On June 2, 2020, the Mecklenburg Board of County Commissioners (BOCC) established the COVID-19 Recovery and Renewal Task Force. The twenty-three-member Task Force will include the County Manager and was created to address the impact of the COVID-19 pandemic in Mecklenburg County.

The BOCC is currently seeking Task Force members with experience in: providing access to health care and eliminating health disparities, mental and emotional health, economic recovery, including help for small business, non-profit recovery and human services, education and childcare, assisting working families and vulnerable populations, housing and homelessness, jobs and workforce development, addressing food security, and arts and culture.

The Task Force will examine and help address COVID-19 impact issues that are specific to employees, businesses, public health, education, the economy, and the overall well-being of the residents in Mecklenburg County. They will develop a comprehensive Recovery and Renewal Plan of Action (or a limited series of plans) to be presented and recommended to the Mecklenburg BOCC for approval and action in the following substantive areas:

  • Access to health care and eliminating health disparities
  • Mental and emotional health
  • Economic recovery, including help for small business
  • Non-profit recovery and human services
  • Education and childcare
  • Working families and vulnerable populations
  • Housing and homelessness
  • Jobs and workforce development
  • Food security
  • Arts and culture

The action plan (or plans) will include and incorporate recommendations from the County Manager's Business Roundtable.


The BOCC will make nominations/ appointments at their June 23, 2020 meeting. Any remaining appointments will be completed at the July 7, 2020 meeting. The Board will also select co-chairs at the July 7, 2020 meeting.

To be considered for appointment, all candidates must:

  • Be a resident of Mecklenburg County
  • Complete the online advisory board application here:
  • If you require the application in hard copy format, please contact the Clerk to the Board at 980-314-2939.
  • Submit your resume to the Clerk to the Board at Clerk@MeckNC.Gov.
  • Submit your application and resume by Friday, June 19, 2020, at 5:00 p.m. to be considered for nomination on June 23rd.


North Carolina Seeing Increase in COVID-19 Hospitalizations

ABC News has found eight states across the country are experiencing an increase in COVID-19 hospitalizations.

Percent increase in hospitalizations since May 25:

  • Arkansas: 65.8%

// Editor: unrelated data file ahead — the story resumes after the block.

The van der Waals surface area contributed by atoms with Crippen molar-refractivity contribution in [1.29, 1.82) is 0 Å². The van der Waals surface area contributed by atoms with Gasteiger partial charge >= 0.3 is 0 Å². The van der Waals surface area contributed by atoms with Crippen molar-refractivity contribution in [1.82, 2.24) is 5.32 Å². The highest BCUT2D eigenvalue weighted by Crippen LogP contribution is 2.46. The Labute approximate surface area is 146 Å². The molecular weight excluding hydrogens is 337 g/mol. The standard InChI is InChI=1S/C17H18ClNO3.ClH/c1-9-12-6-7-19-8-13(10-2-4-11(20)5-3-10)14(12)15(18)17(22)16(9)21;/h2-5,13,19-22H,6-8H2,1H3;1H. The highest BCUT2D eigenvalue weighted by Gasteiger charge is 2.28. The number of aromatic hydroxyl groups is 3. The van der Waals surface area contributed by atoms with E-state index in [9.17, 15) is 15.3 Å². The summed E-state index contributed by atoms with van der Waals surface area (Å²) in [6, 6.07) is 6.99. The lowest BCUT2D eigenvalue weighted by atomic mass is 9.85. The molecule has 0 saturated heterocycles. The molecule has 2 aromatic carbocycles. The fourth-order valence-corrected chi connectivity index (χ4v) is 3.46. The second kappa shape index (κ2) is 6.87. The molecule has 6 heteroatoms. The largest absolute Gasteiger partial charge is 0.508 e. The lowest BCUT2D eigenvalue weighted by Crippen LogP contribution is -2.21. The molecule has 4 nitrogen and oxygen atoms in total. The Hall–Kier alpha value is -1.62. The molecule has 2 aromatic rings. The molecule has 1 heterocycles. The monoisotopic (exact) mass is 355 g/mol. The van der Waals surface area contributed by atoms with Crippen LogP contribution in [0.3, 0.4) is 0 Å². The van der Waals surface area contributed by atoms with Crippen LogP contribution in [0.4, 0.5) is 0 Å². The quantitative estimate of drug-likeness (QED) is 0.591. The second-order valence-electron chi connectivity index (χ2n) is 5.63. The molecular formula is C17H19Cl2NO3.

• Arizona: 45.1%
  • Mississippi: 3.5%
  • North Carolina: 19.3%
  • South Carolina: 6.6%
  • Tennessee: 65.1%
  • Texas: 10.5%
  • Utah: 10.5%


CATS to distribute free cloth face masks to riders

Wednesday, CATS will take steps to make sure riders are safe when they get on the bus or train.

It plans to distribute 16,000 cloth masks to riders from 10 a.m. to 11 a.m. Wednesday at the Transit Center and the arena side of the light rail platform.

Also happening Wednesday, the North Carolina House will take one final look at a bill that would allow bars and gyms to reopen before sending it to Governor Roy Cooper’s desk.

The North Carolina Senate passed the legislation Tuesday afternoon. It is an updated version from one that Cooper already vetoed that only focused on bars.

The bill also included a measure that would strip the governor’s power to close them back down if COVID-19 cases spiked.

Cooper specifically called out that measure as a reason to veto the bill, so in the updated version passed by the Senate, the bill allows the governor the re-close them but only with the approval of the Council of State.


Wednesday Morning Storylines

A bill that would allow bars and gyms to reopen passed the state Senate on Tuesday and is now going to the House. The bill would allow gyms, health clubs and fitness centers to reopen at 50 percent capacity. Bars would also be allowed to reopen and restaurants to double their capacity under the bill.

The number of COVID-19 hospitalizations in North Carolina hit another high on Tuesday at 774. Twenty-three additional deaths brought the total to 1,029 deaths since mid-March.

The North Carolina Department of Health and Human Services released new guidance on Tuesday about who should be tested for COVID-19. North Carolina is now focused on rapidly increasing testing of people who may not currently have symptoms but may have been exposed to COVID-19.

The guidance recommends that doctors conduct or arrange for COVID-19 testing for: Anyone with symptoms suggestive of COVID-19, close contacts of known positive cases regardless of symptoms, populations with a higher risk of exposure or a higher risk of severe disease if they become infected including people who live in high-risk settings, historically marginalized populations who may be at higher risk for exposure, frontline and essential workers, health care workers or first responders, people who are at high risk of severe illness and people who have attended protests, rallies, or other mass gatherings.


South Carolina’s Latest COVID-19 Update (Tuesday)

The South Carolina Department of Health and Environmental Control (DHEC) today announced 434 new cases of the novel coronavirus COVID-19 and 11 additional deaths.

This brings the total number of people confirmed to have COVID-19 in South Carolina to 15,228 and those who have died to 568.